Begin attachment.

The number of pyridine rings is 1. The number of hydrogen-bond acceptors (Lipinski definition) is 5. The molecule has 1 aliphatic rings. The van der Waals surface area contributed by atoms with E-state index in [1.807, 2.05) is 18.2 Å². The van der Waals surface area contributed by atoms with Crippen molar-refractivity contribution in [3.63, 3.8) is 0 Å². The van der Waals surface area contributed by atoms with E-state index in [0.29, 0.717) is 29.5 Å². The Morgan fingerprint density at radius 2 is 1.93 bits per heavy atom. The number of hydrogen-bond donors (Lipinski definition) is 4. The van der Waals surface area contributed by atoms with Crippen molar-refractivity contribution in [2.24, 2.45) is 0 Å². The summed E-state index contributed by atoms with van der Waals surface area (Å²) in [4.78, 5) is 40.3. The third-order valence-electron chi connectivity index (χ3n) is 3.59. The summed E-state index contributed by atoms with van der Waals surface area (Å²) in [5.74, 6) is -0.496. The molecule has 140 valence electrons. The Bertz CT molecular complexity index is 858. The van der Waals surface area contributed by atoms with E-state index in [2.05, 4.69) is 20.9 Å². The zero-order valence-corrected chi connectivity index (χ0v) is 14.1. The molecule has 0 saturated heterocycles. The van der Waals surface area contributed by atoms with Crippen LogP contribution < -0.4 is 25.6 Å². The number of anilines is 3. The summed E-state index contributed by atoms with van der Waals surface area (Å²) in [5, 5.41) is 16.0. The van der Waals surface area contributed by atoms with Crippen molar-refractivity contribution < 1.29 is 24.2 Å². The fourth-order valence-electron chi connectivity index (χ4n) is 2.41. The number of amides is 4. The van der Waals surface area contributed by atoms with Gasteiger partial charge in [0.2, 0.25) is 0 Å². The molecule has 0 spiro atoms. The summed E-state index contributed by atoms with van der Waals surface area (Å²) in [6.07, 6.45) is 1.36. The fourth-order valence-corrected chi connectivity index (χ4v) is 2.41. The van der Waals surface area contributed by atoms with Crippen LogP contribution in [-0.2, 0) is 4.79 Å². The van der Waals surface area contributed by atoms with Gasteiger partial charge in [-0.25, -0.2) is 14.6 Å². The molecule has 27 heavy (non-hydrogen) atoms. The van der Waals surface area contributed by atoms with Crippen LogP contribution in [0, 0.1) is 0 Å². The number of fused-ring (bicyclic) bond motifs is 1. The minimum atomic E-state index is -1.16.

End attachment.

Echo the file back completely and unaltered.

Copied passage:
The number of pyridine rings is 1. The number of hydrogen-bond acceptors (Lipinski definition) is 5. The molecule has 1 aliphatic rings. The van der Waals surface area contributed by atoms with E-state index in [1.807, 2.05) is 18.2 Å². The van der Waals surface area contributed by atoms with Crippen molar-refractivity contribution in [3.63, 3.8) is 0 Å². The van der Waals surface area contributed by atoms with E-state index in [0.29, 0.717) is 29.5 Å². The Morgan fingerprint density at radius 2 is 1.93 bits per heavy atom. The number of hydrogen-bond donors (Lipinski definition) is 4. The van der Waals surface area contributed by atoms with Crippen molar-refractivity contribution in [2.24, 2.45) is 0 Å². The summed E-state index contributed by atoms with van der Waals surface area (Å²) in [4.78, 5) is 40.3. The third-order valence-electron chi connectivity index (χ3n) is 3.59. The summed E-state index contributed by atoms with van der Waals surface area (Å²) in [5.74, 6) is -0.496. The molecule has 140 valence electrons. The Bertz CT molecular complexity index is 858. The van der Waals surface area contributed by atoms with E-state index in [2.05, 4.69) is 20.9 Å². The zero-order valence-corrected chi connectivity index (χ0v) is 14.1. The molecule has 0 saturated heterocycles. The van der Waals surface area contributed by atoms with Crippen LogP contribution < -0.4 is 25.6 Å². The number of anilines is 3. The summed E-state index contributed by atoms with van der Waals surface area (Å²) in [5, 5.41) is 16.0. The van der Waals surface area contributed by atoms with Crippen molar-refractivity contribution < 1.29 is 24.2 Å². The fourth-order valence-electron chi connectivity index (χ4n) is 2.41. The number of amides is 4. The van der Waals surface area contributed by atoms with Gasteiger partial charge in [0.2, 0.25) is 0 Å². The molecule has 0 spiro atoms. The summed E-state index contributed by atoms with van der Waals surface area (Å²) in [6.07, 6.45) is 1.36. The fourth-order valence-corrected chi connectivity index (χ4v) is 2.41. The van der Waals surface area contributed by atoms with Crippen LogP contribution in [-0.2, 0) is 4.79 Å². The van der Waals surface area contributed by atoms with Gasteiger partial charge in [-0.25, -0.2) is 14.6 Å². The molecule has 27 heavy (non-hydrogen) atoms. The van der Waals surface area contributed by atoms with Crippen LogP contribution in [0, 0.1) is 0 Å². The number of fused-ring (bicyclic) bond motifs is 1. The minimum atomic E-state index is -1.16.